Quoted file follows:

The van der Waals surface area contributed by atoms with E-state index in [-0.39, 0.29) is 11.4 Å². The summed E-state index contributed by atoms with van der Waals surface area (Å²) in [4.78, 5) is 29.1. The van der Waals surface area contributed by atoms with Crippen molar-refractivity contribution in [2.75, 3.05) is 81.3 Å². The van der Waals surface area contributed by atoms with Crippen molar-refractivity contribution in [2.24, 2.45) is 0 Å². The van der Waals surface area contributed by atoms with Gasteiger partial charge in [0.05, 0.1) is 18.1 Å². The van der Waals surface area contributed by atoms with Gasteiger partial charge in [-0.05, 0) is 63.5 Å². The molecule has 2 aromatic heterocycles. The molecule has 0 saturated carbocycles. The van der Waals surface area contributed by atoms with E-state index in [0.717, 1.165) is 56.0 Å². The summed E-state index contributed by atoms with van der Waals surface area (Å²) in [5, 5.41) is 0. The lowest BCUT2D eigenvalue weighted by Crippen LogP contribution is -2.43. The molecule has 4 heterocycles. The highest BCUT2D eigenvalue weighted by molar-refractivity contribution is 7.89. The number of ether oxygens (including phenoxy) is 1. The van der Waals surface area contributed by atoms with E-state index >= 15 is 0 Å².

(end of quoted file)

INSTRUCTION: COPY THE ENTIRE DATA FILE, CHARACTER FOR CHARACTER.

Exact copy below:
The van der Waals surface area contributed by atoms with E-state index in [-0.39, 0.29) is 11.4 Å². The summed E-state index contributed by atoms with van der Waals surface area (Å²) in [4.78, 5) is 29.1. The van der Waals surface area contributed by atoms with Crippen molar-refractivity contribution in [2.75, 3.05) is 81.3 Å². The van der Waals surface area contributed by atoms with Crippen molar-refractivity contribution in [2.24, 2.45) is 0 Å². The van der Waals surface area contributed by atoms with Gasteiger partial charge in [0.05, 0.1) is 18.1 Å². The van der Waals surface area contributed by atoms with Gasteiger partial charge in [-0.05, 0) is 63.5 Å². The molecule has 2 aromatic heterocycles. The molecule has 0 saturated carbocycles. The van der Waals surface area contributed by atoms with E-state index in [0.717, 1.165) is 56.0 Å². The summed E-state index contributed by atoms with van der Waals surface area (Å²) in [5, 5.41) is 0. The lowest BCUT2D eigenvalue weighted by Crippen LogP contribution is -2.43. The molecule has 4 heterocycles. The highest BCUT2D eigenvalue weighted by molar-refractivity contribution is 7.89. The number of ether oxygens (including phenoxy) is 1. The van der Waals surface area contributed by atoms with E-state index >= 15 is 0 Å².